October 24, 2005 4:00 AM PDT
Separating myth from reality in ID theft
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nation's fastest-growing crime," he said. "The bad news is that it is not going away. Instead, it is holding steady."
The wide reports of ID theft have made people more vigilant, which all sides agree is a good thing. For one thing, "we need to do a better job of not keeping our paper available," said Charles, who recommends canceling paper statements from a bank, credit card issuer or a utility company.
Hayes monitors her credit card and bank account daily via the Internet and requests a credit report twice a year. Though she has not fallen victim to fraud from the U.C. Berkeley incident, she has had other experiences with identity theft.
Five years ago, someone bought a cell phone in her name, unbeknownst to her, until a collection agency came looking for money. It took some effort, but the mess was cleaned up, and her credit score restored.
"I think we need a whole better system," said Hayes. "Identifying people by their Social Security number simply isn't working."
Like many other careful consumers, Hayes now shreds all documents that contain sensitive information before she discards them. About 10 million shredders are sold every year worldwide, according to shredder manufacturer Fellowes of Itasca, Ill.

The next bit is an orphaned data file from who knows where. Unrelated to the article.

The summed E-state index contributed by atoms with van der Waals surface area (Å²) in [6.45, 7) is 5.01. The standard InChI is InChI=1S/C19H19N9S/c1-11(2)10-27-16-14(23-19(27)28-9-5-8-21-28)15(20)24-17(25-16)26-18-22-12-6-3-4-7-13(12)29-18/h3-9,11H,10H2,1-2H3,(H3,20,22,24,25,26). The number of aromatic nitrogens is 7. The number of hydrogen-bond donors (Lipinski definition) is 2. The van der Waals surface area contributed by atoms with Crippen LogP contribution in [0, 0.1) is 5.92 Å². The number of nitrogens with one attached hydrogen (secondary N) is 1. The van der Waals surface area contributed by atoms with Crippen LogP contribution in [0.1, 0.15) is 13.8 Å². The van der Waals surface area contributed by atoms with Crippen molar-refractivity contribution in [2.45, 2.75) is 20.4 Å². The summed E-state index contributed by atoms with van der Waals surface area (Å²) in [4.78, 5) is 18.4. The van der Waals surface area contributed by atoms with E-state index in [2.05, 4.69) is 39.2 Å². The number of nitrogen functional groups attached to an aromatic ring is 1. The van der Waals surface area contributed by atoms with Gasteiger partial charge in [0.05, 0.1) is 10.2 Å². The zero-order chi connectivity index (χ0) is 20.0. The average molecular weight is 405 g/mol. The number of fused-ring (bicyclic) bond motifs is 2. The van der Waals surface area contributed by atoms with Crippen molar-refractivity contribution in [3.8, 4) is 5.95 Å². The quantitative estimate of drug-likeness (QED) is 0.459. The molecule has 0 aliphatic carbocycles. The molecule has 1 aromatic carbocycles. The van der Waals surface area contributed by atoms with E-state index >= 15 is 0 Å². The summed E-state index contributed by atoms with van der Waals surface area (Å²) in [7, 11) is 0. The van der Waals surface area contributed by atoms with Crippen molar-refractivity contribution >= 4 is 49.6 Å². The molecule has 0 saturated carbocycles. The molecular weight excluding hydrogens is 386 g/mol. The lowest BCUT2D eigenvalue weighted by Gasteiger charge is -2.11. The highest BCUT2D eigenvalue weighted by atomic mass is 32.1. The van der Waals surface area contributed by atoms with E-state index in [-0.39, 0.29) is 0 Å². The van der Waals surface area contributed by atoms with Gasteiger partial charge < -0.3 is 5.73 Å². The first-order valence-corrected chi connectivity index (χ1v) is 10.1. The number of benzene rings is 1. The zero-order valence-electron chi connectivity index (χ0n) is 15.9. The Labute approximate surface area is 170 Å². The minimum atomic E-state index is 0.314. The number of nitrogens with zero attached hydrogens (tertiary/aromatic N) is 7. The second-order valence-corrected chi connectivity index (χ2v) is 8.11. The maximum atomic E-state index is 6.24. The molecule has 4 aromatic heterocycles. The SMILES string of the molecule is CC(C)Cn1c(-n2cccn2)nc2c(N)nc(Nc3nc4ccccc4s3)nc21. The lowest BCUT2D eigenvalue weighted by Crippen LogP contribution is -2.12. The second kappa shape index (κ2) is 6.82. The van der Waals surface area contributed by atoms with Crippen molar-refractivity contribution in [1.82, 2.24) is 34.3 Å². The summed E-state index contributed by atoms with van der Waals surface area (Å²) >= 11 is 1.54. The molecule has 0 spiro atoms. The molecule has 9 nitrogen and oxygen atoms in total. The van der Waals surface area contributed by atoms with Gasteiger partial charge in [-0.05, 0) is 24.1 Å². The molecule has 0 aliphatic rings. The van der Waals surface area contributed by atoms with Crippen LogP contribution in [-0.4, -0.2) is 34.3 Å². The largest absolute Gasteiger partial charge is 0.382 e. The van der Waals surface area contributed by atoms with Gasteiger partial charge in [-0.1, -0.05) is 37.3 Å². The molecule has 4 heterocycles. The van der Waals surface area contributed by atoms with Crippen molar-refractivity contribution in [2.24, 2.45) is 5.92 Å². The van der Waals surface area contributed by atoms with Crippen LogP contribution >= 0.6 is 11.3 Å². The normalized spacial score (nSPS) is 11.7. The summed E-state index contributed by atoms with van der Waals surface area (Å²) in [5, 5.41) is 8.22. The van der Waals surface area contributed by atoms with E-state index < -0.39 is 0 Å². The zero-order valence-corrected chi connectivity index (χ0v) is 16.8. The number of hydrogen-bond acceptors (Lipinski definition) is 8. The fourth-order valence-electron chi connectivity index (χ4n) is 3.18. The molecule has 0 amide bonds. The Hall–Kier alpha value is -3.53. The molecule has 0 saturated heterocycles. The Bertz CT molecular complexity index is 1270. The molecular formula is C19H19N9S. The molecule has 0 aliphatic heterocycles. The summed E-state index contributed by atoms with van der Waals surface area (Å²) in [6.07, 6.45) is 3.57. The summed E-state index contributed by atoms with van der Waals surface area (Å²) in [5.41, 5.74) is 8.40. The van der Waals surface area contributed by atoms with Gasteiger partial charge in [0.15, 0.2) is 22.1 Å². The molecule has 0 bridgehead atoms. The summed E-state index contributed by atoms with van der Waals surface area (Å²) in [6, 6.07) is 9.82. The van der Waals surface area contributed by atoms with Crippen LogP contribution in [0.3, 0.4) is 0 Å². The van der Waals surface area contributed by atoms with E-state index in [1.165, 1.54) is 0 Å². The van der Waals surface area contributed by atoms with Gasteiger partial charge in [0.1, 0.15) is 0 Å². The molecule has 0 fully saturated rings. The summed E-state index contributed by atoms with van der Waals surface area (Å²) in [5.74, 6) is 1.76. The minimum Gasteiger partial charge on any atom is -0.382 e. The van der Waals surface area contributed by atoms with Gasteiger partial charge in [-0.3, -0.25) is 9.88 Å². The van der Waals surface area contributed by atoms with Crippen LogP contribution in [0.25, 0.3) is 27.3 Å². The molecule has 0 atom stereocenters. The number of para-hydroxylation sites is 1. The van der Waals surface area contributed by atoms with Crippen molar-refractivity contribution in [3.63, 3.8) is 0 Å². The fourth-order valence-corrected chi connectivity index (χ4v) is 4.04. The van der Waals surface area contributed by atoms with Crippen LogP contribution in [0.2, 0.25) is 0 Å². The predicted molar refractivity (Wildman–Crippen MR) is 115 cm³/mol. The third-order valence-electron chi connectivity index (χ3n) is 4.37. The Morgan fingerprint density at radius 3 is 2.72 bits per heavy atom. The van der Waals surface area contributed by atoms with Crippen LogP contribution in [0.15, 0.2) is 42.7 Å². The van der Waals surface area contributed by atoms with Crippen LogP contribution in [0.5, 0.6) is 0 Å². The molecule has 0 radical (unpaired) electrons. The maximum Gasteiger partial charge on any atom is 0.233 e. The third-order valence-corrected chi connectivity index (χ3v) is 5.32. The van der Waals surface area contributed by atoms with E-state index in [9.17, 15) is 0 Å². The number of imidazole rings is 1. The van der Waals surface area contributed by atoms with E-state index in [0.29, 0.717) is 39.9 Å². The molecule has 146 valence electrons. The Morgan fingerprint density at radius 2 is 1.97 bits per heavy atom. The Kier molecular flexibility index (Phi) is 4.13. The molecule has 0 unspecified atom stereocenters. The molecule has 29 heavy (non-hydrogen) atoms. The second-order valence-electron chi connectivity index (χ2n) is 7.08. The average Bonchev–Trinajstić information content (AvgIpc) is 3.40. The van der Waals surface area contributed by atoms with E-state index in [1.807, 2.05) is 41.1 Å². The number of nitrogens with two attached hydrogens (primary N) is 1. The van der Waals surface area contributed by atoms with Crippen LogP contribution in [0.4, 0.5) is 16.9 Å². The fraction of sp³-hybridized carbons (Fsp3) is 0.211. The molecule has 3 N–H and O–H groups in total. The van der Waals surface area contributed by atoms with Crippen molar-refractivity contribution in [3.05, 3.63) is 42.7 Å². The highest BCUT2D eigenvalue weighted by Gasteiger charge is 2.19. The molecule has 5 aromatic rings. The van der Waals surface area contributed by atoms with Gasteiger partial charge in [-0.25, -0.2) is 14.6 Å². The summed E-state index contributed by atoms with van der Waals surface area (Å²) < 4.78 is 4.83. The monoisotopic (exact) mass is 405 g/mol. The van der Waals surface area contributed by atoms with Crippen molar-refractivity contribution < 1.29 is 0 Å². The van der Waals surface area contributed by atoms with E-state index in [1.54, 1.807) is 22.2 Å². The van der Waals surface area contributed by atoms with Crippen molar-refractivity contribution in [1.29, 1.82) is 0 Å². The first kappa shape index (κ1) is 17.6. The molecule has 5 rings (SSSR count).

"We have seen significant sales growth," said John Fellowes, director for shredders at the company that bears his name. "The industry is up about 10 to 15 percent over the previous year."
But experts point out that, while shredding is smart, only 2.5 percent of ID theft cases last year was linked to dumpster diving. By contrast, 8 percent was traced back to the mailbox, a much cleaner way to find identifying information. Almost one-third of all fraud occurred because of a lost or stolen wallet.
As a result, though some fear of ID theft is justified, experts in the field stress that it should not dominate anyone's life.
"There are certain things that are just silly to do in today's world, like throwing out your tax documents and credit card statements in a plastic bag on your curb without first shredding them," said Monique Einhorn, an attorney at the FTC. Nevertheless, she added: "People have to balance their own paranoia and security issues against convenience."